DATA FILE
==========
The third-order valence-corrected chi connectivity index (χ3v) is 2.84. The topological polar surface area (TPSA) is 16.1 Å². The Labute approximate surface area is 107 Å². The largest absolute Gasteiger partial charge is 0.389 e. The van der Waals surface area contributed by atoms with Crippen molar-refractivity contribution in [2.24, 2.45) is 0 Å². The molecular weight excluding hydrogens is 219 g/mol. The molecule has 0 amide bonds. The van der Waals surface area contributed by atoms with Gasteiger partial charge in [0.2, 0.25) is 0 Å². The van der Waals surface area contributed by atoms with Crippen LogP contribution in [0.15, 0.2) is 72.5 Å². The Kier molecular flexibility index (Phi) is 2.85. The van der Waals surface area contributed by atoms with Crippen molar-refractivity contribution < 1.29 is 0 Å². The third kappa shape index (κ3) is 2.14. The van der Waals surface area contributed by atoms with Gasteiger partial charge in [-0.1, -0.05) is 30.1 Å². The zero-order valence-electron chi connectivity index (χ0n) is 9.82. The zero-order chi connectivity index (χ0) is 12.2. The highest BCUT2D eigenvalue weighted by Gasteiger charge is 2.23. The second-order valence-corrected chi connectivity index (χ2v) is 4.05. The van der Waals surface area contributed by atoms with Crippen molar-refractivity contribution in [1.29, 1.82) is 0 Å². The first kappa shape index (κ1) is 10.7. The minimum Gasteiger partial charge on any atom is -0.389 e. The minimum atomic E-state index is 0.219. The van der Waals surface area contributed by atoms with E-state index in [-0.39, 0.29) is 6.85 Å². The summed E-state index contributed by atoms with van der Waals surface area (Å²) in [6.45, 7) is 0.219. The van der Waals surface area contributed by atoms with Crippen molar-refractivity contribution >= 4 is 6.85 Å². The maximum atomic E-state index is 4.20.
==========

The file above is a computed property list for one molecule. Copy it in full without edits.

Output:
The third-order valence-corrected chi connectivity index (χ3v) is 2.84. The topological polar surface area (TPSA) is 16.1 Å². The Labute approximate surface area is 107 Å². The largest absolute Gasteiger partial charge is 0.389 e. The van der Waals surface area contributed by atoms with Crippen molar-refractivity contribution in [2.24, 2.45) is 0 Å². The molecular weight excluding hydrogens is 219 g/mol. The molecule has 0 amide bonds. The van der Waals surface area contributed by atoms with Gasteiger partial charge in [0.2, 0.25) is 0 Å². The van der Waals surface area contributed by atoms with Crippen LogP contribution in [0.15, 0.2) is 72.5 Å². The Kier molecular flexibility index (Phi) is 2.85. The van der Waals surface area contributed by atoms with Crippen molar-refractivity contribution < 1.29 is 0 Å². The third kappa shape index (κ3) is 2.14. The van der Waals surface area contributed by atoms with Gasteiger partial charge in [-0.1, -0.05) is 30.1 Å². The zero-order valence-electron chi connectivity index (χ0n) is 9.82. The zero-order chi connectivity index (χ0) is 12.2. The highest BCUT2D eigenvalue weighted by Gasteiger charge is 2.23. The second-order valence-corrected chi connectivity index (χ2v) is 4.05. The van der Waals surface area contributed by atoms with Crippen molar-refractivity contribution in [1.29, 1.82) is 0 Å². The first kappa shape index (κ1) is 10.7. The minimum Gasteiger partial charge on any atom is -0.389 e. The minimum atomic E-state index is 0.219. The van der Waals surface area contributed by atoms with E-state index in [-0.39, 0.29) is 6.85 Å². The summed E-state index contributed by atoms with van der Waals surface area (Å²) in [6.45, 7) is 0.219. The van der Waals surface area contributed by atoms with Crippen molar-refractivity contribution >= 4 is 6.85 Å². The maximum atomic E-state index is 4.20.